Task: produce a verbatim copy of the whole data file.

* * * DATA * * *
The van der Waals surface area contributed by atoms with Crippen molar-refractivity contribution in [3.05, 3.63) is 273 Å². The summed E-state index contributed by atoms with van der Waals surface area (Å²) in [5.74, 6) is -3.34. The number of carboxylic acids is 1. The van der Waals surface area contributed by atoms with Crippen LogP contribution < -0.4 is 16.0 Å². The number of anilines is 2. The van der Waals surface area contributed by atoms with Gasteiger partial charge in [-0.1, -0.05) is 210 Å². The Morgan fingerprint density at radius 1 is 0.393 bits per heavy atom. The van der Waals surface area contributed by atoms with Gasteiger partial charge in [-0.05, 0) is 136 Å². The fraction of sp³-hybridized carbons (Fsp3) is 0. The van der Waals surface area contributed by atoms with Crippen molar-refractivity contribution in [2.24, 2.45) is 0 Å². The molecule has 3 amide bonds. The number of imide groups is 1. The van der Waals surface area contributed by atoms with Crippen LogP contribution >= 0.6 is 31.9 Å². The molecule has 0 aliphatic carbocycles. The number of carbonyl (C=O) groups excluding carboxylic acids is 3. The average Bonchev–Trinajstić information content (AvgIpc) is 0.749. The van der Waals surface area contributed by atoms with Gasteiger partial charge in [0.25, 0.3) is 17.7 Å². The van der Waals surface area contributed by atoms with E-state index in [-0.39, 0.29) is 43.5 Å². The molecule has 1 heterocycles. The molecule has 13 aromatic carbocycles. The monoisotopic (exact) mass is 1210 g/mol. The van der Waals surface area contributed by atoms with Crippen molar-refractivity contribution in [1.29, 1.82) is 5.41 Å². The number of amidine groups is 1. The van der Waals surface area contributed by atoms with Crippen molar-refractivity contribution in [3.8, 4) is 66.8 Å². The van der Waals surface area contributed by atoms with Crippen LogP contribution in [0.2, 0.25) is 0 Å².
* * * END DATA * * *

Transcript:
The van der Waals surface area contributed by atoms with Crippen molar-refractivity contribution in [3.05, 3.63) is 273 Å². The summed E-state index contributed by atoms with van der Waals surface area (Å²) in [5.74, 6) is -3.34. The number of carboxylic acids is 1. The van der Waals surface area contributed by atoms with Crippen LogP contribution < -0.4 is 16.0 Å². The number of anilines is 2. The van der Waals surface area contributed by atoms with Gasteiger partial charge in [-0.1, -0.05) is 210 Å². The Morgan fingerprint density at radius 1 is 0.393 bits per heavy atom. The van der Waals surface area contributed by atoms with Gasteiger partial charge in [-0.05, 0) is 136 Å². The fraction of sp³-hybridized carbons (Fsp3) is 0. The van der Waals surface area contributed by atoms with Crippen molar-refractivity contribution in [2.24, 2.45) is 0 Å². The molecule has 3 amide bonds. The number of imide groups is 1. The van der Waals surface area contributed by atoms with Crippen LogP contribution >= 0.6 is 31.9 Å². The molecule has 0 aliphatic carbocycles. The number of carbonyl (C=O) groups excluding carboxylic acids is 3. The average Bonchev–Trinajstić information content (AvgIpc) is 0.749. The van der Waals surface area contributed by atoms with Gasteiger partial charge in [0.25, 0.3) is 17.7 Å². The van der Waals surface area contributed by atoms with E-state index in [-0.39, 0.29) is 43.5 Å². The molecule has 1 heterocycles. The molecule has 13 aromatic carbocycles. The monoisotopic (exact) mass is 1210 g/mol. The van der Waals surface area contributed by atoms with Crippen molar-refractivity contribution in [1.29, 1.82) is 5.41 Å². The number of amidine groups is 1. The van der Waals surface area contributed by atoms with Crippen molar-refractivity contribution in [3.8, 4) is 66.8 Å². The van der Waals surface area contributed by atoms with Crippen LogP contribution in [0.2, 0.25) is 0 Å².